On January 15, 2013, Rachel Maddow revealed that Republican-controlled legislatures in several states where President Barack Obama won in the last election are considering changing the way they send delegates to the Electoral College. Instead of electing the president on a winner-take-all basis, these states propose splitting their electoral votes proportionally based on which candidate wins a majority in each individual congressional district (Nebraska and Maine currently use this method). In the battleground states of Florida, Michigan, Ohio, Pennsylvania, Virginia, and Wisconsin, Republicans are blazing forward with this plan.
In many of these states, congressional district lines have been gerrymandered to favor Republicans, effectively guaranteeing that those districts will support Republican presidential candidates in future elections. As Stephen Colbert aptly said of gerrymandering when he highlighted this trend, “Instead of the voters getting to pick their leaders, the leaders get to pick their voters.” Moreover, Maddow quoted a FairVote.org report indicating that, “If the Republicans in 2012 had passed laws for allocating electoral votes [by district], the exact same votes cast in the exact same way in the 2012 election would have converted Barack Obama`s advantage of nearly 5 million popular votes and 126 electoral votes into a resounding Electoral College defeat.” A memo from the Republican State Leadership Committee triumphantly declared that, even though Democratic candidates for the House of Representatives won 1.1 million more votes than their Republican opponents in 2012, the GOP managed to maintain a 33-seat House majority thanks to their unabashedly named Redistricting Majority Project, or REDMAP.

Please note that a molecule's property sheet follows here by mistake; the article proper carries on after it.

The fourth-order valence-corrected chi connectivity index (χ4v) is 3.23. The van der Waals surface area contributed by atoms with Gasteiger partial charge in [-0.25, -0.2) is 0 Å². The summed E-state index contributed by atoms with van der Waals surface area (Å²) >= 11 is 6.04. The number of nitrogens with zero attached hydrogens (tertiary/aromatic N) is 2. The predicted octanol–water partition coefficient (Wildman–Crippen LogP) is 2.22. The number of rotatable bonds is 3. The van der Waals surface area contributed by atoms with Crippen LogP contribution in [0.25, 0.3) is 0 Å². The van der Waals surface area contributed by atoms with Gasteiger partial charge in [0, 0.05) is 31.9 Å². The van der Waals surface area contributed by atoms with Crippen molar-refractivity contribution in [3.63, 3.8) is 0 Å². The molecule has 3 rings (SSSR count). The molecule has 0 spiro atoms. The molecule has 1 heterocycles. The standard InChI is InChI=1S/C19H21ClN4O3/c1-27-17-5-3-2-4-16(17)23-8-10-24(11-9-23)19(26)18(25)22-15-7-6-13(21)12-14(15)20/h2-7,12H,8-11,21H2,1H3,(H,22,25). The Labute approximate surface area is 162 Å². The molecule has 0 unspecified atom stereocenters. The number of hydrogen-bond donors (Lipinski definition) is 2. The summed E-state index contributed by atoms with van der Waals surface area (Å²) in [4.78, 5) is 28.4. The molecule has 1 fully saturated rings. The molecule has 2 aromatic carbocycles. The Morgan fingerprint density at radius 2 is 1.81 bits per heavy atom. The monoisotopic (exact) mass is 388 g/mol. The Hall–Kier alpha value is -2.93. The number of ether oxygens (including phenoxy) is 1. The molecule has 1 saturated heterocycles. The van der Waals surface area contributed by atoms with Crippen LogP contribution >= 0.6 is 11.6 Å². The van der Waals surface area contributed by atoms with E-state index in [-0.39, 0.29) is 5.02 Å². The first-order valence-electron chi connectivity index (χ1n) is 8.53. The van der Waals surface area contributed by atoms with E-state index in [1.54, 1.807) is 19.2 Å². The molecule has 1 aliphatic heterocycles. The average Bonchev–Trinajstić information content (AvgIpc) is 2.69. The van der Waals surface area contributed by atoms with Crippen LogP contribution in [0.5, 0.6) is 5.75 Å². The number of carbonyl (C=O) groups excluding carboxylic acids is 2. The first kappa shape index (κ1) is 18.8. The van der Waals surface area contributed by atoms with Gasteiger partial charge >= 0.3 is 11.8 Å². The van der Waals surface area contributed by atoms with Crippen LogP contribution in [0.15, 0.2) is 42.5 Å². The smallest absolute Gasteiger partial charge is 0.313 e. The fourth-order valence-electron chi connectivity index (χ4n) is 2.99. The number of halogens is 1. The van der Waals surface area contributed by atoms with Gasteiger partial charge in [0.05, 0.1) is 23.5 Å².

If this is starting to sound like a one-sided about the underhandedness of the Republican Party, that is not my intention. My own political beliefs aside, I expect that if the Democrats were in the Republicans’ situation, they would probably be trying to manipulate the Electoral College by the same means. And as much as I love Rachel Maddow, I think she missed the mark on this one. Instead of demonizing the Republican Party for trying to rig the Electoral College in their favor, we should take the opportunity to point out the glaring problems with the way we elect our leaders.
The first major weakness in the American electoral system is the troublesome process of redistricting. Every decade, states redraw their congressional district lines to reflect updated census data. The Constitution does not specify how district lines should be determined, so it has been left up to the states. Some states delegate redistricting to independent commissions. But in most states, the responsibility falls on the legislatures. When one party controls the legislature, it may gerrymander district lines to protect incumbents or give that party an advantage (the term gerrymander derives from the name of Massachusetts Governor Elbridge Gerry who approved a salamander-shaped district in 1812 to protect his party). The Supreme Court deems gerrymandering based on race or ethnicity unconstitutional, in keeping with the 1965 Voting Rights Act, but to date it has not prohibited gerrymandering based on political party affiliation. In the Vieth v. Jubelirer (2004) case, the Supreme Court ruled 5-4 that partisan gerrymandering in Pennsylvania did not violate the Constitution on the grounds that no clear standards or precedents exist. In order to prevent gerrymandering from skewing election outcomes, the process of redistricting should be conducted by nonpartisan, independent bodies and standardized nationwide to remove state-to-state inconsistencies.
Our electoral system’s second major weakness lies in the inherent flaws of its design. First of all, the candidate who wins the national popular vote will not necessarily be elected. In 1824, 1876, 1888, and 2000, the candidate who lost the popular vote actually won the presidential election. Second, a vote cast in a sparsely populated state like Wyoming holds three to four times the weight of a vote cast in a densely populated state like New York. This is because, even though states get one electoral vote for each of their representatives in the House (where the number of seats is roughly proportional to population size), each state also gets two electoral votes thrown in to equal the number of senators. This in fact disproportionately concentrates voting power, violating the principle of one person, one vote, by giving one person the equivalent of three or four votes in less populated states. Furthermore, electors sent to the Electoral College are technically not bound to vote the way voters mandate. There have been 85 instances of so-called “faithless electors” defecting to vote for another candidate.